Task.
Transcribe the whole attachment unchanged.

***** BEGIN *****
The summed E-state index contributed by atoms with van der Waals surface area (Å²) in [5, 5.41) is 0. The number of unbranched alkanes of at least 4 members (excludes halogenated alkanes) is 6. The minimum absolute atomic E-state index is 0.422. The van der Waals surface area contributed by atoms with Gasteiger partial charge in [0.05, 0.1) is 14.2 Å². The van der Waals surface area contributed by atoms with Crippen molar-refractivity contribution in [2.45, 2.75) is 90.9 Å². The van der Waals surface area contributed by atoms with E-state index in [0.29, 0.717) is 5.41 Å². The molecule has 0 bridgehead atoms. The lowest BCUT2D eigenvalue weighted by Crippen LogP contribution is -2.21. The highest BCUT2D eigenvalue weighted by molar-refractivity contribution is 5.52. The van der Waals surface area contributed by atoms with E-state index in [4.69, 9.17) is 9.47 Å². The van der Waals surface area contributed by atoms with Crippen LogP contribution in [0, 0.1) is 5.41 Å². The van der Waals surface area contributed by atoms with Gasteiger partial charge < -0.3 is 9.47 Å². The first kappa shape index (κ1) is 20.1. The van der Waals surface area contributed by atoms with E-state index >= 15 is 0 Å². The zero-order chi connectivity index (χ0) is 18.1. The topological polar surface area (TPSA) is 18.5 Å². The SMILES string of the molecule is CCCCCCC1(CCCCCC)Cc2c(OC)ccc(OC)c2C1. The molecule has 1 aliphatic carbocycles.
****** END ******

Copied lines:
The summed E-state index contributed by atoms with van der Waals surface area (Å²) in [5, 5.41) is 0. The number of unbranched alkanes of at least 4 members (excludes halogenated alkanes) is 6. The minimum absolute atomic E-state index is 0.422. The van der Waals surface area contributed by atoms with Gasteiger partial charge in [0.05, 0.1) is 14.2 Å². The van der Waals surface area contributed by atoms with Crippen molar-refractivity contribution in [2.45, 2.75) is 90.9 Å². The van der Waals surface area contributed by atoms with E-state index in [0.29, 0.717) is 5.41 Å². The molecule has 0 bridgehead atoms. The lowest BCUT2D eigenvalue weighted by Crippen LogP contribution is -2.21. The highest BCUT2D eigenvalue weighted by molar-refractivity contribution is 5.52. The van der Waals surface area contributed by atoms with E-state index in [4.69, 9.17) is 9.47 Å². The van der Waals surface area contributed by atoms with Crippen LogP contribution in [0, 0.1) is 5.41 Å². The van der Waals surface area contributed by atoms with Gasteiger partial charge < -0.3 is 9.47 Å². The first kappa shape index (κ1) is 20.1. The van der Waals surface area contributed by atoms with E-state index >= 15 is 0 Å². The zero-order chi connectivity index (χ0) is 18.1. The topological polar surface area (TPSA) is 18.5 Å². The SMILES string of the molecule is CCCCCCC1(CCCCCC)Cc2c(OC)ccc(OC)c2C1. The molecule has 1 aliphatic carbocycles.